I came to Catholicism (very slowly) from an atheist worldview. From my previous perspective, the Church was old, rigid, and dogmatic—a relic from times past in drastic need of an update. The Church's insistence on clinging to outdated teachings was something of a deterrent for me, but through my journey to the Church I began to appreciate the necessity of dogma.
After several years of deliberation I had come to the conclusion that Jesus Christ did in fact exist; he had performed miracles, was crucified on the order of Pontius Pilate, and resurrected from the dead. The weight of the evidence by which I came to this conclusion is perhaps the subject of another blog post, but for now it is enough to say that I had arrived at the conclusion that Jesus Christ was the Son of God as his first followers claimed him to be.
The problem—as I imagine most others who arrived at this conclusion have faced—was finding the church that teaches authentic Christianity. Did such a thing even exist?
Scripture as Evidence of a “Correct” Belief
I was a guest not long ago on an atheist podcast, and near the end of the show the host asked me why I chose to become Catholic over every Christian denomination. The answer is simple: Authority.
In addition to the repeated scriptural exhortations to remain unified in doctrine (see Eph. 4:3-6, 1 Cor. 1:10, Rom. 15:5, Phil. 2:2), the very existence of Scripture reveals that there must be a correct belief, or “orthodoxy.” This is especially evident in the epistles. Every one of them is either congratulating the recipients on their adherence to the correct teachings of the Church, or admonishing them for departing from it.
The problem for the modern man investigating Christianity for the first time is the number of churches that exist, all of which revere the Bible and claim to interpret it correctly.
How Did the Early Christians Know Who to Follow?
The early Church Fathers provide a wealth of knowledge in this regard. In his lecture series, From Jesus to Constantine, the ever-skeptical Prof. Bart Ehrman claims that in the beginning there were many “Christianities,” and eventually the one that survived became the “orthodox” position.
But in my own study of the early Christians I came to see that the Christianity that survived did so because it was the orthodox position.
The infant Church of the first few centuries after Jesus was not immune to heresy (false beliefs) and so the early Christians used apostolic succession as the yardstick by which they measured the correctness of doctrines. For example, in battling the Gnostic heresy in the second century, St. Iranaeus wrote:
But since it would be too long to enumerate in such a volume as this the successions of all the churches, we shall confound all those who, in whatever manner, whether through self-satisfaction or vainglory, or through blindness and wicked opinion, assemble other than where it is proper, by pointing out here the successions of the bishops of the greatest and most ancient church known to all, founded and organized at Rome by the two most glorious apostles, Peter and Paul—that church which has the tradition and the faith with which comes down to us after having been announced to men by the apostles. For with this Church, because of its superior origin, all churches must agree, that is, all the faithful in the whole world. And it is in her that the faithful everywhere have maintained the apostolic tradition (Against Heresies, 3:3:2).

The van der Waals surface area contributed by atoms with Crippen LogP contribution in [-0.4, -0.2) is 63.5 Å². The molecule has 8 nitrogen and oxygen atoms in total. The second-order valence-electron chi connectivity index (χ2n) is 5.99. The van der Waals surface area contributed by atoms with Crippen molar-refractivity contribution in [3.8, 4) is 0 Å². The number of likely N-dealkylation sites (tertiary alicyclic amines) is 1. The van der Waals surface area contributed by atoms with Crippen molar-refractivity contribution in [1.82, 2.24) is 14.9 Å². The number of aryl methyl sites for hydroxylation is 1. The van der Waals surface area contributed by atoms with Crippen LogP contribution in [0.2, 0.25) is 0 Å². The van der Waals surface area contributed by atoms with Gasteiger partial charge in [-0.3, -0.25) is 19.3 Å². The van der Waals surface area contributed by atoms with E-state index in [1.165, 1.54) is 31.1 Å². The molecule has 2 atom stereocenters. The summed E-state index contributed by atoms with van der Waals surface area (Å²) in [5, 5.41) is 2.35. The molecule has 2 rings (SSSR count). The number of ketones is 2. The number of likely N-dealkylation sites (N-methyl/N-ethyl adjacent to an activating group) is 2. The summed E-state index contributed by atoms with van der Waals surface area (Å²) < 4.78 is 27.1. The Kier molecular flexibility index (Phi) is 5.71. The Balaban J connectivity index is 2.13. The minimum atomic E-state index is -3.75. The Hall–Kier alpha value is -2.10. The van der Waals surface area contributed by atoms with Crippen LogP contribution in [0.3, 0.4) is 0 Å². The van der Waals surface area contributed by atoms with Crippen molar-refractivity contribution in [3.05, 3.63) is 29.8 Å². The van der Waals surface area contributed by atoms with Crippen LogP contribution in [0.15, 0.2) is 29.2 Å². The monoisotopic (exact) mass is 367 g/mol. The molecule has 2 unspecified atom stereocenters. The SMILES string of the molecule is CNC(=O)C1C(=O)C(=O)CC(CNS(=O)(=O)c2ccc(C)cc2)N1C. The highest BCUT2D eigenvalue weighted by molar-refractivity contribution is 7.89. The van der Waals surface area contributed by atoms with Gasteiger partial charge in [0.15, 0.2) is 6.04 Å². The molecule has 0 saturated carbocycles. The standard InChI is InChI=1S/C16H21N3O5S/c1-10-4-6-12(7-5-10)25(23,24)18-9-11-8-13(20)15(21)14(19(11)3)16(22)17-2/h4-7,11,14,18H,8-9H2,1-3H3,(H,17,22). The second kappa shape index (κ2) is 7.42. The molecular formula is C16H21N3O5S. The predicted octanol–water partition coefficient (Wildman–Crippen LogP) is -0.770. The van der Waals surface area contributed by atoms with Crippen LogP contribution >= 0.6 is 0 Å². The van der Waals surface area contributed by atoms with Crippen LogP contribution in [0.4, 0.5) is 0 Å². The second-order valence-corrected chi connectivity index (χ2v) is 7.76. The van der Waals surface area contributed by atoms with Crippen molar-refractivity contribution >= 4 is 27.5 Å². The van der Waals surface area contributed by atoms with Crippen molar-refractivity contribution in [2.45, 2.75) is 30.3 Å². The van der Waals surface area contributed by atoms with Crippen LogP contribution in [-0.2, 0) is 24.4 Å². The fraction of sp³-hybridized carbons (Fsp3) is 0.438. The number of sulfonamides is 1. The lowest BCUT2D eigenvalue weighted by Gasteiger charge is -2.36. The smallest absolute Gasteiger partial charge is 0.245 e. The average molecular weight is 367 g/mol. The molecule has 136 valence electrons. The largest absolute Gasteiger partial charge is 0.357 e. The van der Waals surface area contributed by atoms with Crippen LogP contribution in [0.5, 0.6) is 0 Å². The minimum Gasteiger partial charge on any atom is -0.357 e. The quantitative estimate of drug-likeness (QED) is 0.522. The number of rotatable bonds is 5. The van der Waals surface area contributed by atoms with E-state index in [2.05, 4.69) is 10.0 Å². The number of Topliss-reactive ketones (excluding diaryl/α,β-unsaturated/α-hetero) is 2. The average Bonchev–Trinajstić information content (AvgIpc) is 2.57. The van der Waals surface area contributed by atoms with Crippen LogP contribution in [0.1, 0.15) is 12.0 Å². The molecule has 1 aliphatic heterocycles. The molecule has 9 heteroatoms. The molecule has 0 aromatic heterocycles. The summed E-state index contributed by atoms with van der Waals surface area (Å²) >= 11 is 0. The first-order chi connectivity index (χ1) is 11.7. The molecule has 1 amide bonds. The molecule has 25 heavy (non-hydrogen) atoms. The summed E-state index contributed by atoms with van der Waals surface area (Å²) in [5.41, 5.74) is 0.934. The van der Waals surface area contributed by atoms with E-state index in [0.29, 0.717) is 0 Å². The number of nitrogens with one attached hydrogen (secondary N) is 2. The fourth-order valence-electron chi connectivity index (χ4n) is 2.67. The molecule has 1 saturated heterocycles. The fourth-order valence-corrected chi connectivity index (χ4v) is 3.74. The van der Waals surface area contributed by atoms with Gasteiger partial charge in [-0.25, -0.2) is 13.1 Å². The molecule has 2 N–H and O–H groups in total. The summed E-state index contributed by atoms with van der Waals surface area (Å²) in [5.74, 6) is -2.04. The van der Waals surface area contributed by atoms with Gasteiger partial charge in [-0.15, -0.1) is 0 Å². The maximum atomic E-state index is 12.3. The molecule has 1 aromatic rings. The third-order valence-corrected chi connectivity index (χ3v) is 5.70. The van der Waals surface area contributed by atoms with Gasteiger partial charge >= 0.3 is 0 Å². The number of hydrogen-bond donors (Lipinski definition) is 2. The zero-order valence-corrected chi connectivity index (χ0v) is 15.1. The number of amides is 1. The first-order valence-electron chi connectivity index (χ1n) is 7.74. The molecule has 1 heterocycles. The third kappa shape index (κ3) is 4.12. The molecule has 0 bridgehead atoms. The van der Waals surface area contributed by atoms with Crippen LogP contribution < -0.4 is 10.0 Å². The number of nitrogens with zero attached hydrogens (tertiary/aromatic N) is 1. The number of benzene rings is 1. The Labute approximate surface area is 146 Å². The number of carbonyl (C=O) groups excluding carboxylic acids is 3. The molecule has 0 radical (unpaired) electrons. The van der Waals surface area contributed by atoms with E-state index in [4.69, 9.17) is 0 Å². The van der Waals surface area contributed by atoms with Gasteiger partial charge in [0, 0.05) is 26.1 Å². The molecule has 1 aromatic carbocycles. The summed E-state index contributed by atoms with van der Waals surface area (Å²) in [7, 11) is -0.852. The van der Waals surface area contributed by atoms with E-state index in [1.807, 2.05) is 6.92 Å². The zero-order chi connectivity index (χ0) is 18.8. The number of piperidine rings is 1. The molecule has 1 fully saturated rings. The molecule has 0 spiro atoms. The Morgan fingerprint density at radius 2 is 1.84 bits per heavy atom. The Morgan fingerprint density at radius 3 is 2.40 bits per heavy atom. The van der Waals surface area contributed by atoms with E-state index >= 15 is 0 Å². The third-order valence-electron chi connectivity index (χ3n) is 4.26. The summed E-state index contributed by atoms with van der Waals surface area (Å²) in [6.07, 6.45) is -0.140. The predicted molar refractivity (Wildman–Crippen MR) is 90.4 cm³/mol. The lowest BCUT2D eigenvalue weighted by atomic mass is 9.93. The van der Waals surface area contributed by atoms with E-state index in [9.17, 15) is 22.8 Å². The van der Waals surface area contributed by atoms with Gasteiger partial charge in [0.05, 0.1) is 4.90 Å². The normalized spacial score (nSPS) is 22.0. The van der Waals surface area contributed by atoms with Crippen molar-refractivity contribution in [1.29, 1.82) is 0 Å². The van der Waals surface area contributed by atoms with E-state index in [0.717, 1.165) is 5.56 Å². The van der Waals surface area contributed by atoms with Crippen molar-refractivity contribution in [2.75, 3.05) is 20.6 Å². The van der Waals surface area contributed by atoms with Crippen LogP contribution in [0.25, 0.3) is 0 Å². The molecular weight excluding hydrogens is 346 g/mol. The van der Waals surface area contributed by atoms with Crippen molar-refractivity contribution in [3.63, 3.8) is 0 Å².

It is evident from Scripture that there is only one system of correct belief (hence the call for doctrinal unity from the example verses above), and we know from the witness of the early Christians that incorrect beliefs were deemed so because they could not be traced back to the Churches founded by the apostles.
In order to proclaim something dogmatically, one must exercise authority. Since the early Christians traced correct belief through the apostolic churches—and especially the one in Rome—then it is not far-fetched to arrive at the conclusion this Church must be authoritative.
There is only one Church that can trace its roots back to the one founded by Peter and Paul in Rome—the one that St. Iranaeus proclaims “maintained the apostolic tradition”—and that is the Catholic Church.
“Dogma” is Not a Dirty Word
In this day and age it has become fashionable to use the word “dogma” as a pejorative. But from the first days of the Church it has been indispensible.
When heresies arise, it becomes necessary to define what the Church believes and teaches, and the early Christians did this by deferring to those churches founded by the apostles. This is as true of the nature of Christ or the Real Presence of Jesus in the Eucharist as it is for the canon of the Bible.
If Jesus is indeed “the same yesterday, today, and forever” (Heb. 13:8), and Scripture exhorts us to be unified in doctrine, then it makes perfect sense that Dogmas be declared in order to preserve the faith accurately as it is handed down thousands of years to the next generations of Christians.
If you are interested in becoming a better defender of the Catholic Faith, I highly recommend picking up a copy of The Essential Catholic Survival Guide published by Catholic Answers Press.